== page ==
You just can’t judge someone on an accusation if the accuser isn’t willing to provide their name or details.  If one is accused of wrongdoing, they have a right to know what they are being accused of and who is accusing them so they can have the opportunity to admit any wrong doing or to defend themselves.  Therefore, woman #1 and woman #3 are completely irrelevant to the conversation until they are willing to come forward.

Woman #2, Karen Kraushaar, has always been very good at her job, according to people that have worked with her.  However, the issue isn’t her job performance, it’s her ability to handle conflicts in the workplace.  Granted, I don’t know anything about her situation at work, but I find it difficult to be sympathetic to her complaints.  Why couldn’t she have simply asked the person who sent her that email to stop sending non-work related emails?  Had she asked, I’m sure that person would have stopped.  Could it be possible that she used it as leverage to be able to work from home or get her employer to pay for the Harvard Fellowship and give her a raise?  Furthermore, if your boss tells you no, that doesn’t mean they are discriminating against you.  Furthermore, she says she doesn’t recall amount of compensation she requested from the INS for this claim.  That either means that she views filing workplace complaints as insignificant events or she isn’t telling the truth.  It makes her claim against Cain look much less serious.  In addition, these types of complaints are exactly why many women who have a legitimate sexual harassment claims are afraid to come forward… they don’t want to be grouped with the women who file fivolous complaints like this one.

Woman #4, Sharon Bialek, has many oddities in her story, not to mention her giggly demeanor during her press conference.  Even if Bialek and her fiancé had a good time sitting with Cain at a conference, I find it difficult to believe that a busy CEO would agree to have dinner with someone who had been at his company for 6 months before being fired.  Few CEOs would touch that with a 10″ foot pole.  The most bizarre part of her story was that her response to Cain’s alleged inappropriate, ultra-aggressive behaviour, “You know I have a boyfriend” and allowed him to drive her back to the hotel.  If it were me, my boyfriend would be the last thing on my mind at that particular moment.  He would be lucky if I didn’t know him out cold, but I can you with 100% certainty that I would not allow him to drive me back to the hotel.  All of that, combined with her financial and legal struggles make this claim less than credible.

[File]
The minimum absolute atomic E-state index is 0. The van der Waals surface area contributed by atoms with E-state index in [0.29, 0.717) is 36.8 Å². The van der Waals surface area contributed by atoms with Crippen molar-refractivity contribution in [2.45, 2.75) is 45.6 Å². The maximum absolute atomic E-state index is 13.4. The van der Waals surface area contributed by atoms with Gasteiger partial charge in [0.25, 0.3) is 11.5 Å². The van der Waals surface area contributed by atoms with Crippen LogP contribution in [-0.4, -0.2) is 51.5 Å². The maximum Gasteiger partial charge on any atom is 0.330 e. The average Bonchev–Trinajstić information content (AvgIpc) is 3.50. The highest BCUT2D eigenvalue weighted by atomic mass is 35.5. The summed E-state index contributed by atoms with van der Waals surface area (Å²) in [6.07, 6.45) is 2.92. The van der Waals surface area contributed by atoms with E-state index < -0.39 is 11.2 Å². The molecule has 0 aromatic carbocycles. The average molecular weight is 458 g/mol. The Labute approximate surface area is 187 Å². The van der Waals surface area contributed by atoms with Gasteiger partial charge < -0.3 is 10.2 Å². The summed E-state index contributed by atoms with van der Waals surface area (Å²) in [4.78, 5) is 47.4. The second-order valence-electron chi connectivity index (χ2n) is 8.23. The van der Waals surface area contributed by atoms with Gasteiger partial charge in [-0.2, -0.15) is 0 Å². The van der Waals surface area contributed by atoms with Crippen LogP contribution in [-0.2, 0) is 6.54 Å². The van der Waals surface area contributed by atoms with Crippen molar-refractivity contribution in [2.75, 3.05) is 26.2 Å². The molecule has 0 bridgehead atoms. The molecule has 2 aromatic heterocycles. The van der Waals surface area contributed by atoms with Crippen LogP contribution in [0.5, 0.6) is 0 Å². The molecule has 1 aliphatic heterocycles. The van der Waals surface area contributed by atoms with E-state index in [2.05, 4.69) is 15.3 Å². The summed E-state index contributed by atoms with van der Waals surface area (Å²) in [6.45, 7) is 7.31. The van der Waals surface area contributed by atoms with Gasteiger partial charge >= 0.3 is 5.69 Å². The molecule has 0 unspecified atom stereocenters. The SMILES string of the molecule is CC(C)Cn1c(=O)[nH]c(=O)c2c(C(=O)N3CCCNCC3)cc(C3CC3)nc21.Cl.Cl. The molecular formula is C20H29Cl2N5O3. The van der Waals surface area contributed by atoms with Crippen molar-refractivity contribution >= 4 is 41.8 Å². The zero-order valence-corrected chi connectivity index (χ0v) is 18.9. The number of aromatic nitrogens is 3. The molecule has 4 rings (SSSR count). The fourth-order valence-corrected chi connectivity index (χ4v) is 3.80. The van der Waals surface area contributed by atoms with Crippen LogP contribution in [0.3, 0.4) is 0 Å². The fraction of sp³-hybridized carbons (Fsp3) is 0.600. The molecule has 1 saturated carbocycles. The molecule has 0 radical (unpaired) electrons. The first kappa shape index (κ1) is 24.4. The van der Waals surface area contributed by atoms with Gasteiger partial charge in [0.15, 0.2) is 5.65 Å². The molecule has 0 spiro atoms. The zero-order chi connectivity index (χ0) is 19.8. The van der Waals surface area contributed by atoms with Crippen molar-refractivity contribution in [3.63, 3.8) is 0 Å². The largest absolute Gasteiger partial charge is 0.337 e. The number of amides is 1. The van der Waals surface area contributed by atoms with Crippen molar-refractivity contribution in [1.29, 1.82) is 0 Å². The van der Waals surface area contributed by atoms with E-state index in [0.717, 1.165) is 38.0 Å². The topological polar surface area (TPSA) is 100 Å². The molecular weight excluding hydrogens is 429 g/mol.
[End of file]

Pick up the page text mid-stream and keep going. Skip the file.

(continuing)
Woman #5, Donna Donella, is not accusing Cain of anything, other than stiffing her and a friend with an expensive wine bill.  She had a feeling that his intentions were impure, but he didn’t actually make any kind of sexual advances, comments or gestures.  I can understand how he assumed Ms. Donella would be paying the bill as her firm was paying for him to give a speech (travel expenses and meals are typically included).  If the wine bill was that big and they didn’t discuss it beforehand, that was not right, but it is hardly a crime.  As far her gut feeling that his intentions were impure, despite him not doing anything wrong, then why did she agree to go to dinner with him?  I have travelled almost weekly for the last 8 years.  If someone accused me of having impure intentions every time I asked a man (colleague or client) to go to dinner with me, I would never be able to get a job again.  When you’re travelling, it’s nice to have someone to go to dinner with and, after awhile, you get pretty non-discriminatory as to whom you ask and it doesn’t mean anything more than you might have had an interesting conversation with that person and would like to have company while eating a meal at a public place.

I’m sympathetic to people who manage many, many people (thousands in Cain’s case) because you can’t please everyone and sometimes, things you say/do will be taken the wrong way or you will just flat out say/do something stupid.  I don’t think we should be persecuted for that and I hate to see someone’s reputation ruined because of it.  If he legitimately did something wrong, I hope we find that out, but at this point, I don’t see the evidence or credibility in what has been presented so far.  You don’t have to like Cain as a candidate for President, but I hope you will objectively weigh the evidence and not jump to conclusions, in this case or any future cases that you come across.